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Where do we begin?
Treatment begins with a detailed interview, with the practitioner asking a full range of questions about the patient’s physiology, dietary habits and lifestyle, and discussing what the goals are for treatment.  The practitioner also assesses the patient by taking pulses at the wrists and looking at the patient’s tongue. 

How often and how many treatments are recommended?
Treatments are usually once or twice weekly, sessions are an hour or one and a half hours. Often results can be noted after one treatment, but significant changes usually occur after three or four sessions.  Chronic or long term conditions require longer treatment.

What are the needles like?
The needles are sterile, stainless steel, single use, individually packaged and disposed of after each use.  They are slightly thicker than a strand of hair.  A slight pricking sensation is felt, sometimes accompanied by tingling or slight electrical sensation at the site. Often there can be a pleasant sensation and the patient enters a relaxed state of light sleep during the treatment.

What does acupuncture treat?
The most appropriate answer is that acupuncture treats holistically, that is it treats the entire person rather than a symptom or a western diagnosis. The practitioner assesses the primary complaint in the context of the physiology and lifestyle of the patient and develops a treatment plan for that individual. 

Having said that, acupuncture has successfully treated or alleviated conditions from acute sports injuries to migraines, digestive issues, respiratory conditions,  reproductive and fertility issues and even chronic disease conditions. 

Classical acupuncture also considers mental /emotional traumas or stressors as an internal cause of disease if left untreated.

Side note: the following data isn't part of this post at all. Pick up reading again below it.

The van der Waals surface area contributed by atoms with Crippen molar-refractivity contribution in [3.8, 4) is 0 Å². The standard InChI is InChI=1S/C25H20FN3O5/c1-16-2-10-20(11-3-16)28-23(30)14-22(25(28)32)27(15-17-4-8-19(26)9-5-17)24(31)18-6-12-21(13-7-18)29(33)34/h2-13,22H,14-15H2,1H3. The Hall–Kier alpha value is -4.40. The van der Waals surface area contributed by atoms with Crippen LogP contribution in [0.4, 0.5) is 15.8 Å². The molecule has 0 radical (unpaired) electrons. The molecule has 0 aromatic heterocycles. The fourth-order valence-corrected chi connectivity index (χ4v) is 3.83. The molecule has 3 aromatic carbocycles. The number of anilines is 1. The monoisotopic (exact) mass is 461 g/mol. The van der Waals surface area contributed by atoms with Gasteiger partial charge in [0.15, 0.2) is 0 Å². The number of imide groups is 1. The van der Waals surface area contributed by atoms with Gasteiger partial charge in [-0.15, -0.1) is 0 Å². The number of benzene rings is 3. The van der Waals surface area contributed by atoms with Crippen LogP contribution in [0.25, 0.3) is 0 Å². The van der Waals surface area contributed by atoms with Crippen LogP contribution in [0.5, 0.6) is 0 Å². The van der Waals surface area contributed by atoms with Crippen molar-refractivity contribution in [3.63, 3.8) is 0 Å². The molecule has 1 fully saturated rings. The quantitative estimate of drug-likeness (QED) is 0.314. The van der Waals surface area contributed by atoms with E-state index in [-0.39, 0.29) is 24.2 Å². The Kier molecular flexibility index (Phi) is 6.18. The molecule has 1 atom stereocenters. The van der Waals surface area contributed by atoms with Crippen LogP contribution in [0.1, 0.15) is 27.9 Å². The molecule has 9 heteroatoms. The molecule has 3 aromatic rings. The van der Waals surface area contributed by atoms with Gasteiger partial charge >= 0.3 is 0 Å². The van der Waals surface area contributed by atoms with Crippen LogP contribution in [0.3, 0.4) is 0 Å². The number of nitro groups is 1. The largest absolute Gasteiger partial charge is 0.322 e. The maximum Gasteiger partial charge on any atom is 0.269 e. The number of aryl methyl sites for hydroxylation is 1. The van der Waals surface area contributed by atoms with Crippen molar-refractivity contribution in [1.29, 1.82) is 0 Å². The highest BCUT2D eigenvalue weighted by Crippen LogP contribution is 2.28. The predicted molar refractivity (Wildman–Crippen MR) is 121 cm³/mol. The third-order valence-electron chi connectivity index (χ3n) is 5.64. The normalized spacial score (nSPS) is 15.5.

What is TCM (Traditional Chinese Medicine)? How is Classical Chinese medicine different?
In the early part of the 1900s in China efforts were made to extinguish acupuncture altogether- it was thought to be outdated compared to Western ideas about medicine. However the Chinese rallied to keep their medicine and efforts were made to revise it to fit a more modern paradigm (and also to treat a growing population quickly). In the 1950s and 60s under Mao Tse  Tung, Chinese medical doctors developed a system of presentations and point prescriptions known as "Patterns" in Chinese medicine. TCM is indeed based on the Classics, but Classical Acupuncture is the vast umbrella under which TCM exists. TCM is what is taught in China today and in most Acupuncture programs throughout the US. We were also trained in TCM. It is our belief that Classical acupuncture encompasses a greater view of the human condition in that it considers the physical as well as the mental emotional circumstances of the patient. Also Classical Acupuncture places great importance on the transmission of disease within the levels of the body. There are many differences in philosophical approaches between TCM and CCM.
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